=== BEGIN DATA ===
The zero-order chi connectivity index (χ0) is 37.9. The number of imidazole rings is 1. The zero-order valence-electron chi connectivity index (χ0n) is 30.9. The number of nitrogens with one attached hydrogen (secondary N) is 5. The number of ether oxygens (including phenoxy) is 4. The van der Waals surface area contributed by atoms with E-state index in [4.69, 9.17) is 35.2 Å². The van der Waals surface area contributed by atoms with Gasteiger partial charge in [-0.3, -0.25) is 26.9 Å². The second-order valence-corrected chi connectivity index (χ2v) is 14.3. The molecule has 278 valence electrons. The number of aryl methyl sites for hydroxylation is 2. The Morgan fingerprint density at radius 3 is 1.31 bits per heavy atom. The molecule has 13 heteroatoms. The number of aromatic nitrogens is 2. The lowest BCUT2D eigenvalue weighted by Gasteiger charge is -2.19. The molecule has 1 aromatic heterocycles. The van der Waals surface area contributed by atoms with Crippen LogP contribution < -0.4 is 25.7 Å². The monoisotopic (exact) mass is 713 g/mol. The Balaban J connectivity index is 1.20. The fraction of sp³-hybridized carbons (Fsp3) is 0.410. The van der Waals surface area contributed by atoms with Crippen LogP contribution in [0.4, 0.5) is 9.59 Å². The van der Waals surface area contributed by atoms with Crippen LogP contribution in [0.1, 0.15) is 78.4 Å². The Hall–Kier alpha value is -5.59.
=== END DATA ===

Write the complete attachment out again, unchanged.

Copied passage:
The zero-order chi connectivity index (χ0) is 37.9. The number of imidazole rings is 1. The zero-order valence-electron chi connectivity index (χ0n) is 30.9. The number of nitrogens with one attached hydrogen (secondary N) is 5. The number of ether oxygens (including phenoxy) is 4. The van der Waals surface area contributed by atoms with E-state index in [4.69, 9.17) is 35.2 Å². The van der Waals surface area contributed by atoms with Gasteiger partial charge in [-0.3, -0.25) is 26.9 Å². The second-order valence-corrected chi connectivity index (χ2v) is 14.3. The molecule has 278 valence electrons. The number of aryl methyl sites for hydroxylation is 2. The Morgan fingerprint density at radius 3 is 1.31 bits per heavy atom. The molecule has 13 heteroatoms. The number of aromatic nitrogens is 2. The lowest BCUT2D eigenvalue weighted by Gasteiger charge is -2.19. The molecule has 1 aromatic heterocycles. The van der Waals surface area contributed by atoms with Crippen LogP contribution < -0.4 is 25.7 Å². The monoisotopic (exact) mass is 713 g/mol. The Balaban J connectivity index is 1.20. The fraction of sp³-hybridized carbons (Fsp3) is 0.410. The van der Waals surface area contributed by atoms with Crippen LogP contribution in [0.4, 0.5) is 9.59 Å². The van der Waals surface area contributed by atoms with Crippen LogP contribution in [0.1, 0.15) is 78.4 Å². The Hall–Kier alpha value is -5.59.